Going to the Farmers’ Market with a grocery list is a mistake you can make before you even leave the house. If you are determined to make that vegan caponata from your Rachel Ray cookbook, go and get your ingredients at the grocery store. If you want to prepare your own, unique, and healthy meals, go to the Farmers’ Market without a plan. You never know what will be in stock when you get there. This makes for exciting surprises and awesome deals that you might not expect. If you go to the market dead set on making potato salad, you might not realize that sweet potatoes are on sale. Forget the potato salad, and you can make fresh sweet potato fries for cheaper than a box of frozen fries from the grocery store.
7. Become Food Savvy
If you start playing a video game without reading the instructions, you’ll find yourself pressing every key trying desperately to figure out how to play. The same applies to Farmers’ Markets. You can find the best deals at the Farmers’ Market if you read up on food. Many people don’t realize it, but a whole, free range chicken is packed with more nutrients than the chicken in frozen chicken strips. You can eat less and still feel full. One person can make a half a dozen meals out of a whole chicken and then use the bones to make soup stock for a half a dozen more meals. You’ll have to practice different cooking techniques, but the more you play in the kitchen, the easier it will become.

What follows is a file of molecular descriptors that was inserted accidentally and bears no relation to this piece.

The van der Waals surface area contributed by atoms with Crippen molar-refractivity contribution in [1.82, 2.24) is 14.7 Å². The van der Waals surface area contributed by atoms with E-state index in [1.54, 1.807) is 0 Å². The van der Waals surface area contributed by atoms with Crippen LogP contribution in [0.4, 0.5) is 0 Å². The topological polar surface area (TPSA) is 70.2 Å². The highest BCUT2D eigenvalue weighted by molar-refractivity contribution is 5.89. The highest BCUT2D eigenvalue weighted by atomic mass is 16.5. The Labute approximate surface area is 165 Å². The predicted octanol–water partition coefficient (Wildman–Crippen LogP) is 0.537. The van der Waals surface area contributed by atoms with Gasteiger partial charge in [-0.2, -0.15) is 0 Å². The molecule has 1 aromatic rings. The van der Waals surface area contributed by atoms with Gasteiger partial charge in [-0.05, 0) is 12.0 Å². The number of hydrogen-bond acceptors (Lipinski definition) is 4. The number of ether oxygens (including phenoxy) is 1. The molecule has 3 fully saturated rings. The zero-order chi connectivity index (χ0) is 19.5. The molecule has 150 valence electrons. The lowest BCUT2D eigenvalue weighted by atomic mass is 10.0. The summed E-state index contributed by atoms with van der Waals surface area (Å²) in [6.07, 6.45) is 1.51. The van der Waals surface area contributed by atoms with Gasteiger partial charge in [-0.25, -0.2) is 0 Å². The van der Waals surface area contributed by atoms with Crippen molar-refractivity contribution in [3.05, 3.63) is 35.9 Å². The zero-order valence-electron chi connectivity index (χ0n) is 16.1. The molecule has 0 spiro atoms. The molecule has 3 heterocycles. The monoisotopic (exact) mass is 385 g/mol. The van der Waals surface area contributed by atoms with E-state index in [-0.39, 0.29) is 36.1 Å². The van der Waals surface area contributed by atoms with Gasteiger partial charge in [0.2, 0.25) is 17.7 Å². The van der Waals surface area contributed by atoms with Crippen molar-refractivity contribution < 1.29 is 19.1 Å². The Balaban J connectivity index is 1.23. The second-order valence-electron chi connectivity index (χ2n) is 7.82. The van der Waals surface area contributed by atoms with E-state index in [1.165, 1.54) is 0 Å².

6. Buy In Bulk
Jump on any opportunity to buy in bulk at the Farmers’ Markets. There will often be deals on quarts of hundreds of strawberries or a half a cow’s worth of meat cuts. You may be discouraged by the amount of food you have to buy in one sitting, and perhaps by the price you will have to pay. But, many don’t realize that you’re actually paying less per item when you buy in bulk. Just freeze and pack away the food that you won’t eat right away. Because you froze fresh produce, it will taste better than produce at the grocery store, which is usually shipped from far away and left on the shelves until overripe.
5. Be Aware Of Prices